Hi, Margaret — thanks for asking! The tricky thing about measuring flour in cups is that how one person adds flour to a measuring cup can be very different from another person, so the difference can be off by 30 grams or more. So I could tell you that the total amount of flour is a little over 8 cups, based on 120g/cup, but depending on how you scoop, measuring 8 cups could end up being more like 1200g, not the ~1000g I recommend. That would lead to an overly dense, dry challah. I strongly recommend using weight to measure the ingredients I specify in weight — it’s the easiest way to get a consistent result. I hope this helps!

  5. What size bowl do you use tomix ingredients ! Thanks 🙏 Shabbat Shalom

    1. Author

      I typically mix everything but the flour in a 4-cup measuring cup, then pour all that into my stand mixer bowl where the flour is already waiting. My mixer is a 5qt and works perfectly for this amount. When I double the recipe, the volume is just pushing the limit of my stand mixer bowl: as it gets close to finished, the dough starts creeping over the guard of the dough hook, so I have to keep an eye on it and usually finish kneading on the countertop. Hope that helps!

  6. I have been making a few challahs a year for 25 years or so. I have never really measured out my ingredients, I’ve just done it by instinct. They are good and everyone who eats them really enjoys them. But I have always thought that I could do better. They have generally been denser than I’d like and pretty bland. I tried this recipe and my challah was delicious! It was fluffier and more flavorful than any challah that I had made before! I am really looking forward to making more using this recipe! Thanks a lot!

    1. Avatar photo

      Thank you so much, Martin! I’m so happy you tried it out and it worked well for you.

      1. Hello! I am going to make this tomorrow and my question is…doesn’t the second loaf get about an extra 30 mins rise while that first load is baking? Or am I missing something which Intend to do. Thanks!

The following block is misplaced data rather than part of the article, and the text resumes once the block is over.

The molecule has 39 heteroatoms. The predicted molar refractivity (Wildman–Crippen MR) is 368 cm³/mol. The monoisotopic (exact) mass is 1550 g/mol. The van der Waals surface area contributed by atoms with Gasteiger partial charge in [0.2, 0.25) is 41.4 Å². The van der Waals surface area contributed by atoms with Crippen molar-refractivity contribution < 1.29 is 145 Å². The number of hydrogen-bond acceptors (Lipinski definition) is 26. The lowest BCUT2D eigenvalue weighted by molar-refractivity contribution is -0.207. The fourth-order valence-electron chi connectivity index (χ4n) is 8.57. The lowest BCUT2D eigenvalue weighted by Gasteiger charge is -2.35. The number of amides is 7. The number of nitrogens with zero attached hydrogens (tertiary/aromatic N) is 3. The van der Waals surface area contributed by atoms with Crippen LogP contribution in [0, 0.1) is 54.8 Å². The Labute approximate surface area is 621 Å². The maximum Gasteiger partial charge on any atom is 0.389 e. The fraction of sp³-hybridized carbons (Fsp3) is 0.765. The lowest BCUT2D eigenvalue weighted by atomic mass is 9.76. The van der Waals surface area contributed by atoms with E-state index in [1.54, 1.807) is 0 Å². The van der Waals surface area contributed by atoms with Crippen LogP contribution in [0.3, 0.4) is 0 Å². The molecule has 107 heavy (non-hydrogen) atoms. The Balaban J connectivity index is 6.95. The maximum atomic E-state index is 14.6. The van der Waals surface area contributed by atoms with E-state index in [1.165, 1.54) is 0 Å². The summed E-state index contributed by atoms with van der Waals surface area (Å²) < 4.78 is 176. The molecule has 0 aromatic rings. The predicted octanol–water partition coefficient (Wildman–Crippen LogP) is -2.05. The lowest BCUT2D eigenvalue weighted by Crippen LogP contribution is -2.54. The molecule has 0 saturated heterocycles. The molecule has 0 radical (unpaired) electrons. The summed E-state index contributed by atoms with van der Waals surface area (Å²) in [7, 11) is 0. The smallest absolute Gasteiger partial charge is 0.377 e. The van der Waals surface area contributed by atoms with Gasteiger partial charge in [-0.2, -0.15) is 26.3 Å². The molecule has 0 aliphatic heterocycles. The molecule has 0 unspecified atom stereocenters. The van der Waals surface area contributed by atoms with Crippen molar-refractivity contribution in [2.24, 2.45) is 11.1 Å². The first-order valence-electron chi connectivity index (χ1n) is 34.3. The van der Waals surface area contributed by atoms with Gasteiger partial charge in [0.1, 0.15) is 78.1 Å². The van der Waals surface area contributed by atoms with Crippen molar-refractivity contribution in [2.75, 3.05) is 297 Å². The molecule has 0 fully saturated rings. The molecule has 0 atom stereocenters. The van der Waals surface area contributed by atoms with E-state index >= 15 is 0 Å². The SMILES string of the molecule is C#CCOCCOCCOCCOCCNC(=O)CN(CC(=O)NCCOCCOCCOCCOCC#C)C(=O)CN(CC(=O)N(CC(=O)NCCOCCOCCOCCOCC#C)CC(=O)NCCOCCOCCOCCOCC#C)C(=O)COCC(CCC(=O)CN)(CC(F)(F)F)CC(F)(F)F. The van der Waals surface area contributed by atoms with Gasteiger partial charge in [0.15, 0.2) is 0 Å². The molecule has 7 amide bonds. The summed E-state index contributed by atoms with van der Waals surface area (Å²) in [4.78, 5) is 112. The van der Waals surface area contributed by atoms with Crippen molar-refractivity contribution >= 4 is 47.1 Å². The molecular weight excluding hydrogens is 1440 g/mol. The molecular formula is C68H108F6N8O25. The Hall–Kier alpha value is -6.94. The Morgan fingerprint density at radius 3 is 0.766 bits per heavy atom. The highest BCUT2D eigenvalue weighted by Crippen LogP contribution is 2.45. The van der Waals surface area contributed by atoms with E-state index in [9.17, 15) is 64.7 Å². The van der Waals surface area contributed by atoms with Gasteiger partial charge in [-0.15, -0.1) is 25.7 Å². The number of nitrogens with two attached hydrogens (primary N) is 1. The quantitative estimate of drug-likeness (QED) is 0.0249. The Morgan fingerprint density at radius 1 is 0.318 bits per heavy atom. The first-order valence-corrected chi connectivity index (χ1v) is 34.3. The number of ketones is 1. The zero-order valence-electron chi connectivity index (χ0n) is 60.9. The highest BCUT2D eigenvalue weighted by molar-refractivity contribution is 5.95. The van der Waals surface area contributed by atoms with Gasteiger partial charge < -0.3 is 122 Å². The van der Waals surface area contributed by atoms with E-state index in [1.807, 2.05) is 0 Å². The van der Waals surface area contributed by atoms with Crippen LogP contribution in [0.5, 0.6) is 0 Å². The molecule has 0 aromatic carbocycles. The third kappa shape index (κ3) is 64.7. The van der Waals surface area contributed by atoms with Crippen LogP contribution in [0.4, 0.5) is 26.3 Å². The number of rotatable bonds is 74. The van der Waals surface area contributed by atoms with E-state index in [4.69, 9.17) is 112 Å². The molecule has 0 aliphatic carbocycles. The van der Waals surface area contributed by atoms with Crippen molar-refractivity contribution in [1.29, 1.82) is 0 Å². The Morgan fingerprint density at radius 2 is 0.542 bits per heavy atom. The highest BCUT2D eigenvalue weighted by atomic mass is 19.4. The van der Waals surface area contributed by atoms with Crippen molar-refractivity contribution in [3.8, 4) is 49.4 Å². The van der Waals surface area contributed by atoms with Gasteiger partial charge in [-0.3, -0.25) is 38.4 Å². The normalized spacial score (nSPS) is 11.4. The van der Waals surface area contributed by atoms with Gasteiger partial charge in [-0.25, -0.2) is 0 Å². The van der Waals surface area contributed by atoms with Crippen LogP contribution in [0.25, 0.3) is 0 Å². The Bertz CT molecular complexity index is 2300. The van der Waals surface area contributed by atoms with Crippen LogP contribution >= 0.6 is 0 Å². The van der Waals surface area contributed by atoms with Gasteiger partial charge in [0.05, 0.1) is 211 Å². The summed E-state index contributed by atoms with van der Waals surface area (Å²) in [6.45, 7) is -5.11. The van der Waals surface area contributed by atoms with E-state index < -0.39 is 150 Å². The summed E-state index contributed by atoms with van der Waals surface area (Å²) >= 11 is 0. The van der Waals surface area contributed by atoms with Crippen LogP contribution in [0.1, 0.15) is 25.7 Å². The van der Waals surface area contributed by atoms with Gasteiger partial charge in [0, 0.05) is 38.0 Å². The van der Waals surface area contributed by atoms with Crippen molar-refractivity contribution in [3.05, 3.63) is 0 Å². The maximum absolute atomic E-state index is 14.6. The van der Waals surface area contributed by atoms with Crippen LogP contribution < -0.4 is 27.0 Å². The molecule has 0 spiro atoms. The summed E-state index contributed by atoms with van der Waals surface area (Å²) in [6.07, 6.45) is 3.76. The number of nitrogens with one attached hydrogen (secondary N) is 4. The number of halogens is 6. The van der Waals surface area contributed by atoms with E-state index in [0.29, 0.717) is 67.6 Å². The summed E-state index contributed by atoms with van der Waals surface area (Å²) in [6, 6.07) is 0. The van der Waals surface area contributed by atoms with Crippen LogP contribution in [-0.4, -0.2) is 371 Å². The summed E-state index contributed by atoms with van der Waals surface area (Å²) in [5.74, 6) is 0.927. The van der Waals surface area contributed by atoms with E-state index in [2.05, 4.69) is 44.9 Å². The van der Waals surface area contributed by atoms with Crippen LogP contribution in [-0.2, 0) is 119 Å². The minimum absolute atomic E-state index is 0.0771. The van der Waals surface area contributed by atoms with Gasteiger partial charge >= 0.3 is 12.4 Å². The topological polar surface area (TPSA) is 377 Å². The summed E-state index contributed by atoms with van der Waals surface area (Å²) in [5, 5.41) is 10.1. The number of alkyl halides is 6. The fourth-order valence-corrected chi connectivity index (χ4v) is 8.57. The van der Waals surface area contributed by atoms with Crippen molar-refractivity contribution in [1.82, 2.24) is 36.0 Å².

1. Avatar photo

          Great question! It usually takes me about 15 minutes to make each braid, so really it’s an extra 15 minutes or so, not a deal-breaker in terms of extra rising time. If you’re really concerned about it, wait about 15 minutes after braiding the first one to braid the second one. Hope it all goes well for you!

  7. Since Challah is historically a bread to accompany the Jewish Shabbat meal, and Kosher laws in Leviticus forbid milk and meat to be eaten together, the butter recipe could be used only if the accompanying meal was a “milk meal.”
    If meat is being served, the oil substitution would be needed.
    After the raising, but just before the braiding, a walnut-sized piece of dough is separated, and a special prayer said over it, acknowledging the completion of the mitzvah of making Challah.
    At this time, personal prayers can be added in merit of the mitzvah. This small piece is burned in the oven.
    There are several YouTube videos for assistance with learning how to braid.
    I look forward to giving this recipe a try.
    I’d enjoy “fluffier!”
    I’m not leaving a rating, as I have yet to try this recipe.

    1. Avatar photo

      Thanks, Ann — I’m not kosher, so I don’t worry about those things. But for those people who are kosher, I’ve included a note that an equivalent amount of oil can be substituted for the butter, and it’s just as good. Try it out with oil instead if you prefer!